In collaboration with UNICEF I have worked on an updated version of the Worldmapper Malaria Death map, using the WHO report and UNICEF figures to visualise the distribution of Malaria-related deaths. The figures were also added to the Guardian Datastore which also has more information about Malaria cases in general and the collection of such data.
The resulting map shows the distribution of recorded deaths that were attributed to Malaria, and it shows the ongoing dominance of Malaria being a lethal problem on the African continent:
The UNICEF Press Release adds this information: Continue reading
Amnesty International has recently released their latest report on executions and sentences around the world during 2010 (pdf) stating that ” it is clear that countries using the death penalty are now increasingly isolated” (see also here, the underlying data has also been added to the Guardian Datastore).
The following two maps show a worldmapper-style view of the state of death penalty using figures from the time of 2007 to 2010 out of the above mentioned sources. There are two pictures that can be drawn from the data: The first map shows the countries of the world resized according to the total death penalty sentences recorded there in that time period (the map inset shows the state of death penalty around the world on a conventional map). The second map visualises the actually executed death penalties from 2007-2010 by resizing the countries accordingly (the map inset here shows a world population cartogram that allows a comparison of the main map with the actual population distribution).
In both maps the figures for China are uncertain and estimated to be in the thousands. China has been set to 1000 in both maps and may thus appear much smaller than it actually is related to this topic.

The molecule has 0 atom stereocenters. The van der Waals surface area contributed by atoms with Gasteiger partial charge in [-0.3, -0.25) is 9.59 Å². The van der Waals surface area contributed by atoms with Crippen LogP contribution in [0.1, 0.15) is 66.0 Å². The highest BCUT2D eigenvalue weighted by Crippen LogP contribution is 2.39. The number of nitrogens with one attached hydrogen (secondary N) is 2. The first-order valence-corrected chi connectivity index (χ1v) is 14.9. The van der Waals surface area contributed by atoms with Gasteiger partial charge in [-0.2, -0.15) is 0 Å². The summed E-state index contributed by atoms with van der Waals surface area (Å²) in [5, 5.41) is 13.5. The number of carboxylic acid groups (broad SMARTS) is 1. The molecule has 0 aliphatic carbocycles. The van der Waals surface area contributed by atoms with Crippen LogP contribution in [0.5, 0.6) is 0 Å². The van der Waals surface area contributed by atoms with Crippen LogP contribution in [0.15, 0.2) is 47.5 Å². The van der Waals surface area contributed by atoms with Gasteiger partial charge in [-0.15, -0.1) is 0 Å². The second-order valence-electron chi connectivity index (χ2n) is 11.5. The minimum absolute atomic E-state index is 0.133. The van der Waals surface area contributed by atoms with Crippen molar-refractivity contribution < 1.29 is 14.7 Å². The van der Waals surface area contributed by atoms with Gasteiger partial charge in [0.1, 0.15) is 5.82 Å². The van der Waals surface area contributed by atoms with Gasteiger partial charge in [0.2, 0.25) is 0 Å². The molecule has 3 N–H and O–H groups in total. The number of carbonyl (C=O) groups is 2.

The two maps with their very distorted shape of the world show how divided the world is in this topic. Very few countries dominate the map while the majority of countries disappear completely. Europe and South America are literally eradicated, and when looking at the actually executed death penalties in the second map, even more countries vanish:
(click for larger map)
(click for larger map)
Here are two maps that I created in collaboration with the Department of Cardiovascular Science at the University of Sheffield using data published by the British Heart Foundation (see http://www.heartstats.org/ for more statistics). The maps is coloured by age-standardised cardiovascular heart disease death rates per 100,000 people (split into male and female deaths). Both maps are shaded using the quintiles, thus differ in the absolute rate shown here. This reveals a picture of the prevailing health inequalities in the United Kingdom, with a quite striking North-South divide on the one hand, and an existing division within the Capital as well (East London being most affected in the South East of England). Both maps are drawn on an equal population cartogram giving each person the same amount of space on the map: Continue reading